Impaired Theory of Whose Mind (ToWM)?

by Rachel Cohen-Rottenberg

According to most scientific literature, an impaired Theory of Mind (ToM) is a core component of autism. In his 2001 paper Theory of mind in normal development and autism, Professor Simon Baron-Cohen explains his view of ToM impairment and its implications for autistic people:

“A theory of mind remains one of the quintessential abilities that makes us human (Whiten, 1993). By theory of mind we mean being able to infer the full range of mental states (beliefs, desires, intentions, imagination, emotions, etc.) that cause action. In brief, having a theory of mind is to be able to reflect on the contents of one’s own and other’s minds. Difficulty in understanding other minds is a core cognitive feature of autism spectrum conditions. The theory of mind difficulties seem to be universal among such individuals.” (Baron-Cohen 2001, 3)

Every time I read this paragraph, my mind boggles at the dissonance between a) Professor Baron-Cohen’s view of autistic people and b) the profound diversity of experience of people on the spectrum. Let’s parse it one step at a time:

1. Having a normal ToM means the ability to reflect upon another person’s beliefs, desires, intentions, imagination, emotions, and other mental states.

I don’t remember a time when I didn’t reflect upon the mental states of other people. I have close friendships of many years duration with neuro-typical men and women. I have a wonderful marriage to a neuro-typical man, and I’m raising a well-adjusted neuro-typical daughter. I am fully aware that other people think differently than I do, sometimes painfully so. Therefore, I must have a “normal” ToM.

But I also have an AS diagnosis. Interesting.

2. Autistic people seem to have a universal difficulty with ToM abilities.

Uh oh. I must be really odd. I’m able to reflect upon the minds of others. Apparently, no other autistic person can match this feat. Just call me a lone ranger on the neurological spectrum.

3. Having a normal ToM is one of the core components of being a human being.

Oh, my. If you prick us, do we not bleed? Apparently not.

Now, I will readily admit that I cannot infer a person’s mental state by reading nonverbal cues. And while I can reflect endlessly upon the mental processes of neuro-typical people, I find certain of their characteristics unfathomable. Why do people enjoy socializing? What do they get out of it? Why are most people put off by discussion about serious matters? I haven’t a clue.

But let’s turn the tables for a moment. Let’s look at how unfathomable autistic people seem to the vast majority of neuro-typical folk. For many decades, scientists had no ToM regarding the mental processes of an autistic person. Guess how they found out? An autistic person wrote about it. She put it into words. She had to, because your average human being could not infer the mental state of an autistic person by translating his or her nonverbal cues. As Oliver Sacks wrote:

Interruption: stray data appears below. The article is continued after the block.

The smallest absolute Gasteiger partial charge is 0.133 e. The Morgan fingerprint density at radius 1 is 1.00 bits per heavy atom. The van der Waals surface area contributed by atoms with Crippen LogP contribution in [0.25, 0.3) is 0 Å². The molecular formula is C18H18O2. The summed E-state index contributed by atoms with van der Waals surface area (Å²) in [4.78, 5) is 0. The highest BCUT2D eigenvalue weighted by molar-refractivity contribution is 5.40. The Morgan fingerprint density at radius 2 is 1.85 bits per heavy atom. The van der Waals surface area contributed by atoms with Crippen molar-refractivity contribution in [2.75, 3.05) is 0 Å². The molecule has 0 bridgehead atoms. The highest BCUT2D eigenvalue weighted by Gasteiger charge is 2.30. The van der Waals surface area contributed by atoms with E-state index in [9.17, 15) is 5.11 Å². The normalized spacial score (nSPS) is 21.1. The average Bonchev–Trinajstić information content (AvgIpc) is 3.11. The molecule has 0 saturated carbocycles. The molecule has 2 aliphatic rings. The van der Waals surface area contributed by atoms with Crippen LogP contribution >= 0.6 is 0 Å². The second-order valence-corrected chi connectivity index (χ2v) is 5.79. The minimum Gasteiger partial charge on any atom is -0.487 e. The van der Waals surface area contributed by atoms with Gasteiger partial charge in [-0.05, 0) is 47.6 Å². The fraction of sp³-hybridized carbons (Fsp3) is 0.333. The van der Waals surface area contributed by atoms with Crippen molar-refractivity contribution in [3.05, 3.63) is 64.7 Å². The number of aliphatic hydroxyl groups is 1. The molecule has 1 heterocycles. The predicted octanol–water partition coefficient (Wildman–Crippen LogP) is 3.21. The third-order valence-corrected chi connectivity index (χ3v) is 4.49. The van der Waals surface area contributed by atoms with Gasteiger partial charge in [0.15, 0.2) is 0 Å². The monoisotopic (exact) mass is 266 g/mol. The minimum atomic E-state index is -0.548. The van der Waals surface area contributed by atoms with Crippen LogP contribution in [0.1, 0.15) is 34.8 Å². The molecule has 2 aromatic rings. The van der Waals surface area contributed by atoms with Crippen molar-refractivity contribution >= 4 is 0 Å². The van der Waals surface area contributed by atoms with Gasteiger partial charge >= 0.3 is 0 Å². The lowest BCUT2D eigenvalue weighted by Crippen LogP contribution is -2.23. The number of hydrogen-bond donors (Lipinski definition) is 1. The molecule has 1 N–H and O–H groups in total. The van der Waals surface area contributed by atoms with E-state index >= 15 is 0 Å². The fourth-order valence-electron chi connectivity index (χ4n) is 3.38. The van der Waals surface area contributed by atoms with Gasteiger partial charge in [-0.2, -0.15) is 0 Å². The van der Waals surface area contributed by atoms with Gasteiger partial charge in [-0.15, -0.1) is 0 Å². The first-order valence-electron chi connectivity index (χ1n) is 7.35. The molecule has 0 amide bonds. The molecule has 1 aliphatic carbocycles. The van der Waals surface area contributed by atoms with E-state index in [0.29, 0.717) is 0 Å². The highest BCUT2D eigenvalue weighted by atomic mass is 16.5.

“In 1986, a quite extraordinary, unprecedented and, in a way, unthinkable book was published, Temple Grandin’s Emergence: Labeled Autistic. Unprecedented because there had never before been an ‘inside narrative’ of autism; unthinkable because it had been medical dogma for forty years or more that there was no ‘inside,’ no inner life, in the autistic. . .extraordinary because of its extreme (and strange) directness and clarity. Temple Grandin’s voice came from a place which had never had a voice. . .and she spoke not only for herself, but for thousands of others…” (quoted on

Wow. Temple Grandin wrote a book and the scientific community had a collective epiphany: “Eureka! We used to think autistic children were just empty shells! What a revelation!”

Who had the imperfect ToM for all those years? Who needed the nonverbal cues to be verbalized and explained? Who was mind-blind? It wasn’t just us.

So why do we on the autism side of the neurological spectrum get stuck with the label of having an impaired ToM?

And why are people on the neuro-typical side of the spectrum considered to have an unimpaired ToM, despite the fact that, prior to 1986, most folks had no idea that autistic people have an interior life?

The problem, of course, is that the scientific community has dubbed its own (neuro-typical) way of thinking “normal” and the autistic way of thinking “abnormal.” Thus, scientists have insisted upon interpreting an autistic person’s behavior the way they would interpret their own behavior.

For example, most doctors would consider an autistic person who does not speak in words to be “low functioning.” But what if the person were having a conversation without words? What if the person were using his or her sense of smell, taste, touch, sound, and sight to have a two-way interaction with his or her environment, an interaction that signals a vivid awareness of the richness and diversity of the sensory world? What if the person speaks through drawings, or paintings, or music? If an outside observer fails to properly read and interpret the signals that an autistic person provides, who has the impairment—the neuro-typical person or the autistic person?

My answer would be, “Neither.” One can only use the word “impairment” if one accepts the categories of “normal” and “abnormal.”

My hope is that the conversation will evolve past these notions and toward an appreciation of neurodiversity in all its forms.


Baron-Cohen, Simon. “Theory of mind in normal development and autism.” Prisme 34 (2001): 174-183.

Temple Grandin.

© 2009 by Rachel Cohen-Rottenberg



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